To have something stick in one's craw?

< Previous | Next >

High on grammar

Senior Member
Farsi
Hello everyone:

I understand that the expression [ To have something stick in one's craw] means to have something irritate you; my question is about the grammatical construction of this idiom:

Should I say, for instance, [ I'm not going to have his words stick in my craw] or [I'm not going to have his words stuck in my craw]?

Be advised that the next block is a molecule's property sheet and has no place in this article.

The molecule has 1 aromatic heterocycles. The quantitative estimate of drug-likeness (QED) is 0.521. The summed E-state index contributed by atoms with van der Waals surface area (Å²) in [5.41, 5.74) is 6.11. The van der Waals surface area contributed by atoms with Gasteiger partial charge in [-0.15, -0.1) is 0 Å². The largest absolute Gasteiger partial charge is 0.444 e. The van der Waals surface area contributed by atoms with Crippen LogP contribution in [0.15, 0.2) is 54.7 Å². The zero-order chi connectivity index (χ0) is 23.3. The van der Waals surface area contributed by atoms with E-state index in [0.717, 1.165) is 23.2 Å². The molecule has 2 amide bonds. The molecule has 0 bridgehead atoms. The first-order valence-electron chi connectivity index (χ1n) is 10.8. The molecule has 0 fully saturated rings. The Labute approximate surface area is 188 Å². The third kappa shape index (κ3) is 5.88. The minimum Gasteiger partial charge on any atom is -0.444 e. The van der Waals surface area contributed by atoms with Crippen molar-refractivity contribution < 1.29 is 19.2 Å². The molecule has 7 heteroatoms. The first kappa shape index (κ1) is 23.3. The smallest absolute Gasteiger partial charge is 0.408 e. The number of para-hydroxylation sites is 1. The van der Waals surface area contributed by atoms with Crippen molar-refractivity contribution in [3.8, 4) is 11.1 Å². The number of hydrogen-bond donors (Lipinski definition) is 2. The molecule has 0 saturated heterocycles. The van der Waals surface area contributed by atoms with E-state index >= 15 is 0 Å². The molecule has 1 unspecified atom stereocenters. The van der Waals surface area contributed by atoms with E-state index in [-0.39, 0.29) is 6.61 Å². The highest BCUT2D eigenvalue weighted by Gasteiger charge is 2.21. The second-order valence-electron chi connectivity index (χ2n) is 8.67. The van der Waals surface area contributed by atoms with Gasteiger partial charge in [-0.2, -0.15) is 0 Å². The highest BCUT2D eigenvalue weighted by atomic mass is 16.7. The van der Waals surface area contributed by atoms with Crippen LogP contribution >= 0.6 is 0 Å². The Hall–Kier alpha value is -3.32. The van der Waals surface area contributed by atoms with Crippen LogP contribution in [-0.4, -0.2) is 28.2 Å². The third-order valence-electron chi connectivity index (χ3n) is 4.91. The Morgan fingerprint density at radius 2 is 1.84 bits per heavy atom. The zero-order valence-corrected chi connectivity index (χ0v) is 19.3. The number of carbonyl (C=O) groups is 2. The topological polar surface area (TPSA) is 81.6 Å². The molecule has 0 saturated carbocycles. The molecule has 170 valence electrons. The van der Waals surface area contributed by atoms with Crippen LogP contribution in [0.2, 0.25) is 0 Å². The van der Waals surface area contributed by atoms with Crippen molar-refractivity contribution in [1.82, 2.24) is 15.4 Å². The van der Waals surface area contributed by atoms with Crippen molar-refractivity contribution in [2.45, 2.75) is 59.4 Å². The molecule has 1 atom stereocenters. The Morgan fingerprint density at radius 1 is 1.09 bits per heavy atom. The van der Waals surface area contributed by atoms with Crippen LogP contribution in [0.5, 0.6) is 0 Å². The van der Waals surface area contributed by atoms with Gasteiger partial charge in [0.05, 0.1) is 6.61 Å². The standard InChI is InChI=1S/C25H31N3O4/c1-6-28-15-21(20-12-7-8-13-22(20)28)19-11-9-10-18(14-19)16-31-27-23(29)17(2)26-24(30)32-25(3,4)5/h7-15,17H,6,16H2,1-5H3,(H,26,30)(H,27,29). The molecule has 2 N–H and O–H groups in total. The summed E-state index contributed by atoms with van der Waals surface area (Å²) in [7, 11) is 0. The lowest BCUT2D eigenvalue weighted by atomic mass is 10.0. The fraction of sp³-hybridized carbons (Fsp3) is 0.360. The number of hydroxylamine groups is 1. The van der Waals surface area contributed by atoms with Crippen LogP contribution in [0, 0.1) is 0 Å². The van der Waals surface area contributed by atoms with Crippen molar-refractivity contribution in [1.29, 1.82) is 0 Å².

Thanks
 
  • owlman5

    Senior Member
    English-US
    [ I'm not going to have his words stick in my craw] or [I'm not going to have his words stuck in my craw]?
    Both sentences look possible to me, High on Grammar. When I hear people use "stick in my craw", they generally use some pronoun like "it" rather than a noun phrase like "his words": Did you hear how rude he was? Don't let it/that stick in your craw. Who cares what he says?
     
    < Previous | Next >
    Top